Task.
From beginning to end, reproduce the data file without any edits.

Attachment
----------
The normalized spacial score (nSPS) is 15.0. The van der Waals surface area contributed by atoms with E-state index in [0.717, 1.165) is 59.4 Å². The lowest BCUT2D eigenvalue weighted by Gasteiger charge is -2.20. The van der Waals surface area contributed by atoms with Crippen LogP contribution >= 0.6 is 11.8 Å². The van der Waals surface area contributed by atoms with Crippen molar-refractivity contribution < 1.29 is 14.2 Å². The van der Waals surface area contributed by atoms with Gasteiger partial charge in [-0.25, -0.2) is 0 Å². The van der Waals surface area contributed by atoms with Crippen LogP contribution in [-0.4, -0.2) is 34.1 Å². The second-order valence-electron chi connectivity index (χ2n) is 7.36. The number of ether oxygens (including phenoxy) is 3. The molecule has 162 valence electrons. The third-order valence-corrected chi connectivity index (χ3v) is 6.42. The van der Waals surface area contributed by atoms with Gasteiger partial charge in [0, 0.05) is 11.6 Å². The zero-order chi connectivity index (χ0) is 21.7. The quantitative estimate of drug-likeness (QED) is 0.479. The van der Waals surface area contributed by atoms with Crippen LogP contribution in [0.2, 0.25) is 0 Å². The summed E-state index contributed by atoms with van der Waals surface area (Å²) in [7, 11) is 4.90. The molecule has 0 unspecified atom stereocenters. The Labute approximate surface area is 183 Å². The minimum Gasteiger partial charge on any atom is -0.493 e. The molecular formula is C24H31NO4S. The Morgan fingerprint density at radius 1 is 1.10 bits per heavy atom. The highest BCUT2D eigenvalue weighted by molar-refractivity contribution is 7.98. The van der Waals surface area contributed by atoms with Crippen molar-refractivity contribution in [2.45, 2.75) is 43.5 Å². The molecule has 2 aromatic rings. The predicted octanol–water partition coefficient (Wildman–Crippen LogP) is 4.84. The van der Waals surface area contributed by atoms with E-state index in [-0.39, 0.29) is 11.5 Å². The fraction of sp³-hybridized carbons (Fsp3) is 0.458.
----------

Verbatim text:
The normalized spacial score (nSPS) is 15.0. The van der Waals surface area contributed by atoms with E-state index in [0.717, 1.165) is 59.4 Å². The lowest BCUT2D eigenvalue weighted by Gasteiger charge is -2.20. The van der Waals surface area contributed by atoms with Crippen LogP contribution >= 0.6 is 11.8 Å². The van der Waals surface area contributed by atoms with Crippen molar-refractivity contribution < 1.29 is 14.2 Å². The van der Waals surface area contributed by atoms with Gasteiger partial charge in [-0.25, -0.2) is 0 Å². The van der Waals surface area contributed by atoms with Crippen LogP contribution in [-0.4, -0.2) is 34.1 Å². The second-order valence-electron chi connectivity index (χ2n) is 7.36. The number of ether oxygens (including phenoxy) is 3. The molecule has 162 valence electrons. The third-order valence-corrected chi connectivity index (χ3v) is 6.42. The van der Waals surface area contributed by atoms with Gasteiger partial charge in [0, 0.05) is 11.6 Å². The zero-order chi connectivity index (χ0) is 21.7. The quantitative estimate of drug-likeness (QED) is 0.479. The van der Waals surface area contributed by atoms with Crippen LogP contribution in [0.2, 0.25) is 0 Å². The summed E-state index contributed by atoms with van der Waals surface area (Å²) in [7, 11) is 4.90. The molecule has 0 unspecified atom stereocenters. The Labute approximate surface area is 183 Å². The minimum Gasteiger partial charge on any atom is -0.493 e. The molecular formula is C24H31NO4S. The Morgan fingerprint density at radius 1 is 1.10 bits per heavy atom. The highest BCUT2D eigenvalue weighted by molar-refractivity contribution is 7.98. The van der Waals surface area contributed by atoms with Crippen molar-refractivity contribution in [2.45, 2.75) is 43.5 Å². The molecule has 2 aromatic rings. The predicted octanol–water partition coefficient (Wildman–Crippen LogP) is 4.84. The van der Waals surface area contributed by atoms with E-state index in [-0.39, 0.29) is 11.5 Å². The fraction of sp³-hybridized carbons (Fsp3) is 0.458.